How did Larry Thorne (Lauri Törni) became a Special Forces legend?

Larry Thorne or Lauri Törni was a war hero who fought under three different flags. Started in his home country Finland, for some time in the SS division of Nazi Germany and finally killed in Laos as a member of the US Army Special Forces.

Lauri Törni (Larry Thorne) in his three military uniforms

His incredible journey as a true warrior began in Finland when he was born in 1919. Lauri Törni joined the Finnish army at the age of 19 and fought in its war against the Soviet Union. The so-called Winter War lasted from 1939 to 1940, according to the Helsingin Sanomat newspaper.

Törni was a dedicated and brave soldier and he quickly rose to captain and took command of a group of ski troops. They became known as a kind of special unit that literally went into battle against enemy forces.

Törni was badly wounded in 1942 while skiing into a mine, but that didn’t stop him. In 1944, during what the Finns called the Continuation War, he received Finland’s highest military award, their version of the Medal of Honor – the Mannerheim Cross – for his bravery in commanding a light infantry battalion.

The Nazi era

Unfortunately for Lauri Törni, his home finally fell to the communists in 1944. But instead of surrendering, he joined the Nazi German SS to continue his fight against the Soviets.

Torni_lauri as an SS officerLauri Törni as an SS officer

He received additional training in Nazi Germany and then looked forward to returning to the battlefield.

But then Germany also fell and the Finn, who became a Waffen SS officer, was arrested by the British, according to War History Online. Even if he was sent to a prison camp, he would not be prevented from doing so.

“In the final phase of the war, he surrendered to the British and eventually returned to Finland after escaping from a British POW camp,” the War History Online report said.

“When he returned, the Finns arrested him despite receiving their Medal of Honor and was sentenced to six years in prison for high treason.”

Lauri Törni only served half of his sentence before he was pardoned by the Finnish President in 1948.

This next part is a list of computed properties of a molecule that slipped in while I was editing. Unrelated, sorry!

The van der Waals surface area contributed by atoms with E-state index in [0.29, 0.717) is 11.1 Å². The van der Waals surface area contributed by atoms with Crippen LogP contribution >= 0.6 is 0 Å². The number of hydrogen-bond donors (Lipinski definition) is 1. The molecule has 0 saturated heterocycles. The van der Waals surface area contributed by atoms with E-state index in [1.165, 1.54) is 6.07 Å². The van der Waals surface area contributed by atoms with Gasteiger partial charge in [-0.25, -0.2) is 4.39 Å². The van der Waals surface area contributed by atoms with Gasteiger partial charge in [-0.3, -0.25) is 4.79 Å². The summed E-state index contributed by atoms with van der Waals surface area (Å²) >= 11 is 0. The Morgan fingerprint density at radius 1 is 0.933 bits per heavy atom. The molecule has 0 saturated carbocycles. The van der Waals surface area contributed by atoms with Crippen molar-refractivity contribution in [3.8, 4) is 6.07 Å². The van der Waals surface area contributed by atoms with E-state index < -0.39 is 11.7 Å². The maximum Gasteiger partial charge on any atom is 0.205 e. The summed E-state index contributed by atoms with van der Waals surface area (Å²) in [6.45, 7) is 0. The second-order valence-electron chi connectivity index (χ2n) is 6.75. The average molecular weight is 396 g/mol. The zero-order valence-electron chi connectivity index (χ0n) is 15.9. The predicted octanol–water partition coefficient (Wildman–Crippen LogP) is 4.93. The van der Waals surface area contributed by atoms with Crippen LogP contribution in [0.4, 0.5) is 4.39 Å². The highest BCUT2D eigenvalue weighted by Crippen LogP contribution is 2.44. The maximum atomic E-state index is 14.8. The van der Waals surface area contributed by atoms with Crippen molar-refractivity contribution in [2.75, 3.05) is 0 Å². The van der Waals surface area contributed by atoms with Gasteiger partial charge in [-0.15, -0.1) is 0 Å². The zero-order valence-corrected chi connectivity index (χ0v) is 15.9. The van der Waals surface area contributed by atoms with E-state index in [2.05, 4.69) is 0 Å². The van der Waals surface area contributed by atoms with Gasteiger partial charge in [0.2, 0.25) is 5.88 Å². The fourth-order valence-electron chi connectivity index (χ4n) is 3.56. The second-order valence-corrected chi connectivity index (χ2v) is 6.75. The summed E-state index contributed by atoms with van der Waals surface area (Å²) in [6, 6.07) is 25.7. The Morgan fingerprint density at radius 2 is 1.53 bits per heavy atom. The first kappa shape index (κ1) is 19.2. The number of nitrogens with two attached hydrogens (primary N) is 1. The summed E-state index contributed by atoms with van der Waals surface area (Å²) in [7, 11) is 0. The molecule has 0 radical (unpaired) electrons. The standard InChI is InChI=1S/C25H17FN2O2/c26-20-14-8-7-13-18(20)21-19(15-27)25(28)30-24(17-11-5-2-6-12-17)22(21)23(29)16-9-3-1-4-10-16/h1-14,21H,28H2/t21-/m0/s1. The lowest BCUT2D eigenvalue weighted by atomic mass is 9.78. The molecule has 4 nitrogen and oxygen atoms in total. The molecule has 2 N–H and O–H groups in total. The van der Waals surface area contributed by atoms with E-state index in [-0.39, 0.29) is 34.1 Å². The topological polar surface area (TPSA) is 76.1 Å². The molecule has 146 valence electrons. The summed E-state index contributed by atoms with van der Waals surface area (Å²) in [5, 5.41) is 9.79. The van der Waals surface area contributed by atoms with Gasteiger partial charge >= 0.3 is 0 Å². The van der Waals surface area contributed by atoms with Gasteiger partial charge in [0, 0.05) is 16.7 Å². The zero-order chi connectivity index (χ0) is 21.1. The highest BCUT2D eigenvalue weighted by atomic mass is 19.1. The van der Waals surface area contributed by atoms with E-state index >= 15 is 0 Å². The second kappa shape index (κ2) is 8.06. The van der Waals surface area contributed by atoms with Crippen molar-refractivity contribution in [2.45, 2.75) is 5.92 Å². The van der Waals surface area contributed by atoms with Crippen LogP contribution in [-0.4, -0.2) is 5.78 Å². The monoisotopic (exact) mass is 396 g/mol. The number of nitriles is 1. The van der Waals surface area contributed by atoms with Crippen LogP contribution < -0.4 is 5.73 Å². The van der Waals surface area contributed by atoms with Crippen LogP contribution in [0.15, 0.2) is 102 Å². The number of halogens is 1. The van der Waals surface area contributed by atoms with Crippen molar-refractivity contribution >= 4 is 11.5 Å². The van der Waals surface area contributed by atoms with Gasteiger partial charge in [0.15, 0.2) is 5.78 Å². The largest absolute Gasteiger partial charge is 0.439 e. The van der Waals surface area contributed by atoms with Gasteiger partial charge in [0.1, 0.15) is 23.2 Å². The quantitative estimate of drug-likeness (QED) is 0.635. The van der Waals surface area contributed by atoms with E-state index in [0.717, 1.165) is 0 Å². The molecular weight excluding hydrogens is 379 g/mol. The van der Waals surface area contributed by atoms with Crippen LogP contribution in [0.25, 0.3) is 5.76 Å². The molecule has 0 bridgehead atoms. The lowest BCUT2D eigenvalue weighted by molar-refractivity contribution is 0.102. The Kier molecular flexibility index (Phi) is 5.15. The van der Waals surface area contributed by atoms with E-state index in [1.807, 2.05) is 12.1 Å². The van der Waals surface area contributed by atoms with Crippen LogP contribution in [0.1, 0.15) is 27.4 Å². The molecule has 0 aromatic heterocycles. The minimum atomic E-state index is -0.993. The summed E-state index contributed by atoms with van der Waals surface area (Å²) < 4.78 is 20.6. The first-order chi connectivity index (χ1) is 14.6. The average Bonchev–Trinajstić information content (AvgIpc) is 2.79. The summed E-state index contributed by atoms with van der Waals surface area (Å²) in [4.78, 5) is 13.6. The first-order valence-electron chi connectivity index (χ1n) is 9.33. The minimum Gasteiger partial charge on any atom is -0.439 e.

Joined the US Army Special Forces

The path of this extraordinary soldier to the US Army was paved by a crucial law of Congress and the creation of a new military unit: US Army Special Forces.

He was able to join the US Army under the Lodge-Philbin Act of June 1950, which allowed foreigners to join the US military and give them citizenship if they had served honorably for at least five years.

Just two years later, under the Lodge Philbin Act, the Army set up its new special unit at Fort Bragg, North Carolina. Here Lauri Törni saw his chance for a new beginning.

More than 200 Eastern Europeans joined the army’s special forces before the law expired in 1959, according to historian Max Boot.

One of them was Lauri Törni, who reported in 1954 under the name Larry Thorne.

Lauri Törni (in the middle) as a Finnish lieutenantLauri Törni (in the middle) as a Finnish lieutenant

“The Soviets wanted to get their hands on Thorne and forced the Finnish government to arrest him as a German collaborator during the war,” the report on Arlington said.

“They wanted to take him to Moscow to be tried for war crimes. Thorne had other plans. He escaped, made his way to the United States, and became a citizen with the help of Wild Bill Donovan. The head of the OSS during the war knew about Thorne’s commando exploits. “

How Larry Thorne became a Special Forces legend